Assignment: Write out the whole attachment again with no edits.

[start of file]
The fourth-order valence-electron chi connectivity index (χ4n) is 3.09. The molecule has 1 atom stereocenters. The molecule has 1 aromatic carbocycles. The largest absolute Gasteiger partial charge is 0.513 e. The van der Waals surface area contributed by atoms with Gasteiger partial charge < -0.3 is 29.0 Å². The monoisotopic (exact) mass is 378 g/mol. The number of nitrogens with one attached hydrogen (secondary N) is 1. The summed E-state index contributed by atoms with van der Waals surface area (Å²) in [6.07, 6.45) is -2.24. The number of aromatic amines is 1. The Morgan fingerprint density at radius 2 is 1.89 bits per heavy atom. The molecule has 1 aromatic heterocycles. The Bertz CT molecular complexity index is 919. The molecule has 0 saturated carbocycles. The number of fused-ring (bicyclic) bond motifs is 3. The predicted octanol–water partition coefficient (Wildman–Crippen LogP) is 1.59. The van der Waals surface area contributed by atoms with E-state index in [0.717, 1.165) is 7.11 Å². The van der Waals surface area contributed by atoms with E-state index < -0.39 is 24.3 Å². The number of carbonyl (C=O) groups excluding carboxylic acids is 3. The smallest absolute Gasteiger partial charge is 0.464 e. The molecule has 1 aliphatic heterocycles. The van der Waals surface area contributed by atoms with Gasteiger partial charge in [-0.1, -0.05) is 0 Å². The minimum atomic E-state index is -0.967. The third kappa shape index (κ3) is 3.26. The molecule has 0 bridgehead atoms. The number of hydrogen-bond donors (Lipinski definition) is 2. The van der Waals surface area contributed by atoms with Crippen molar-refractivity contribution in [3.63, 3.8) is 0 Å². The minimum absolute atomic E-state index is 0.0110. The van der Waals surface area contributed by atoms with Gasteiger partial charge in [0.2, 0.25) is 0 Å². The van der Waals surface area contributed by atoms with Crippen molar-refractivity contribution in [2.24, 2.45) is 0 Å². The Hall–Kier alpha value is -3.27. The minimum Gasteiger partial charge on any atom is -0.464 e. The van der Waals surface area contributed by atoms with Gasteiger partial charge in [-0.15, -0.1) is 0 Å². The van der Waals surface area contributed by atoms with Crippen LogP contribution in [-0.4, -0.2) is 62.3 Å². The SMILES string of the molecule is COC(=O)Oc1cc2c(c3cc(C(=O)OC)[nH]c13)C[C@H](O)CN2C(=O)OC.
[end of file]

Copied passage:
The fourth-order valence-electron chi connectivity index (χ4n) is 3.09. The molecule has 1 atom stereocenters. The molecule has 1 aromatic carbocycles. The largest absolute Gasteiger partial charge is 0.513 e. The van der Waals surface area contributed by atoms with Gasteiger partial charge < -0.3 is 29.0 Å². The monoisotopic (exact) mass is 378 g/mol. The number of nitrogens with one attached hydrogen (secondary N) is 1. The summed E-state index contributed by atoms with van der Waals surface area (Å²) in [6.07, 6.45) is -2.24. The number of aromatic amines is 1. The Morgan fingerprint density at radius 2 is 1.89 bits per heavy atom. The molecule has 1 aromatic heterocycles. The Bertz CT molecular complexity index is 919. The molecule has 0 saturated carbocycles. The number of fused-ring (bicyclic) bond motifs is 3. The predicted octanol–water partition coefficient (Wildman–Crippen LogP) is 1.59. The van der Waals surface area contributed by atoms with E-state index in [0.717, 1.165) is 7.11 Å². The van der Waals surface area contributed by atoms with E-state index < -0.39 is 24.3 Å². The number of carbonyl (C=O) groups excluding carboxylic acids is 3. The smallest absolute Gasteiger partial charge is 0.464 e. The molecule has 1 aliphatic heterocycles. The van der Waals surface area contributed by atoms with Gasteiger partial charge in [-0.1, -0.05) is 0 Å². The minimum atomic E-state index is -0.967. The third kappa shape index (κ3) is 3.26. The molecule has 0 bridgehead atoms. The number of hydrogen-bond donors (Lipinski definition) is 2. The van der Waals surface area contributed by atoms with Crippen molar-refractivity contribution in [3.63, 3.8) is 0 Å². The minimum absolute atomic E-state index is 0.0110. The van der Waals surface area contributed by atoms with Gasteiger partial charge in [0.2, 0.25) is 0 Å². The van der Waals surface area contributed by atoms with Crippen molar-refractivity contribution in [2.24, 2.45) is 0 Å². The Hall–Kier alpha value is -3.27. The minimum Gasteiger partial charge on any atom is -0.464 e. The van der Waals surface area contributed by atoms with Gasteiger partial charge in [-0.15, -0.1) is 0 Å². The van der Waals surface area contributed by atoms with Crippen LogP contribution in [-0.4, -0.2) is 62.3 Å². The SMILES string of the molecule is COC(=O)Oc1cc2c(c3cc(C(=O)OC)[nH]c13)C[C@H](O)CN2C(=O)OC.